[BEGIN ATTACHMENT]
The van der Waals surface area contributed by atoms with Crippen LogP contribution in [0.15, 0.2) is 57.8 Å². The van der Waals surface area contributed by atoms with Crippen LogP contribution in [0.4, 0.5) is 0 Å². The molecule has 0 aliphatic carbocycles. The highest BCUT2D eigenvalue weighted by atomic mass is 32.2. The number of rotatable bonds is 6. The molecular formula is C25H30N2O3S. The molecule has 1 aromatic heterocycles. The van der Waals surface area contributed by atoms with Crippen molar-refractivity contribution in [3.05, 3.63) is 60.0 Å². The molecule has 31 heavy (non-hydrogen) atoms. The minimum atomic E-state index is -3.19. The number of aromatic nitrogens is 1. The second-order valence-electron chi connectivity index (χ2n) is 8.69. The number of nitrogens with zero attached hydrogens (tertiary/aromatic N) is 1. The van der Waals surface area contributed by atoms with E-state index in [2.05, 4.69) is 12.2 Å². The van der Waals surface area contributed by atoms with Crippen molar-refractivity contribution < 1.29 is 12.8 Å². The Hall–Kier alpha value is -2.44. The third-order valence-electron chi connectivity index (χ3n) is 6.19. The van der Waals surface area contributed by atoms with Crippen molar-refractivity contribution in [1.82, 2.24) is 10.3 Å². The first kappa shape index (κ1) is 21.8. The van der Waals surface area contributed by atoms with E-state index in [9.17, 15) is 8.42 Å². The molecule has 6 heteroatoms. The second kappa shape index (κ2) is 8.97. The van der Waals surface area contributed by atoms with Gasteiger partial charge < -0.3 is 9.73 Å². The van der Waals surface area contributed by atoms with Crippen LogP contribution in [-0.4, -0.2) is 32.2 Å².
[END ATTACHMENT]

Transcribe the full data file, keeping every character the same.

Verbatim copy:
The van der Waals surface area contributed by atoms with Crippen LogP contribution in [0.15, 0.2) is 57.8 Å². The van der Waals surface area contributed by atoms with Crippen LogP contribution in [0.4, 0.5) is 0 Å². The molecule has 0 aliphatic carbocycles. The highest BCUT2D eigenvalue weighted by atomic mass is 32.2. The number of rotatable bonds is 6. The molecular formula is C25H30N2O3S. The molecule has 1 aromatic heterocycles. The van der Waals surface area contributed by atoms with Crippen molar-refractivity contribution in [3.05, 3.63) is 60.0 Å². The molecule has 31 heavy (non-hydrogen) atoms. The minimum atomic E-state index is -3.19. The number of aromatic nitrogens is 1. The second-order valence-electron chi connectivity index (χ2n) is 8.69. The number of nitrogens with zero attached hydrogens (tertiary/aromatic N) is 1. The van der Waals surface area contributed by atoms with E-state index in [2.05, 4.69) is 12.2 Å². The van der Waals surface area contributed by atoms with Crippen molar-refractivity contribution < 1.29 is 12.8 Å². The Hall–Kier alpha value is -2.44. The third-order valence-electron chi connectivity index (χ3n) is 6.19. The van der Waals surface area contributed by atoms with Crippen molar-refractivity contribution in [1.82, 2.24) is 10.3 Å². The first kappa shape index (κ1) is 21.8. The van der Waals surface area contributed by atoms with E-state index in [9.17, 15) is 8.42 Å². The molecule has 6 heteroatoms. The second kappa shape index (κ2) is 8.97. The van der Waals surface area contributed by atoms with Gasteiger partial charge < -0.3 is 9.73 Å². The van der Waals surface area contributed by atoms with Crippen LogP contribution in [-0.4, -0.2) is 32.2 Å².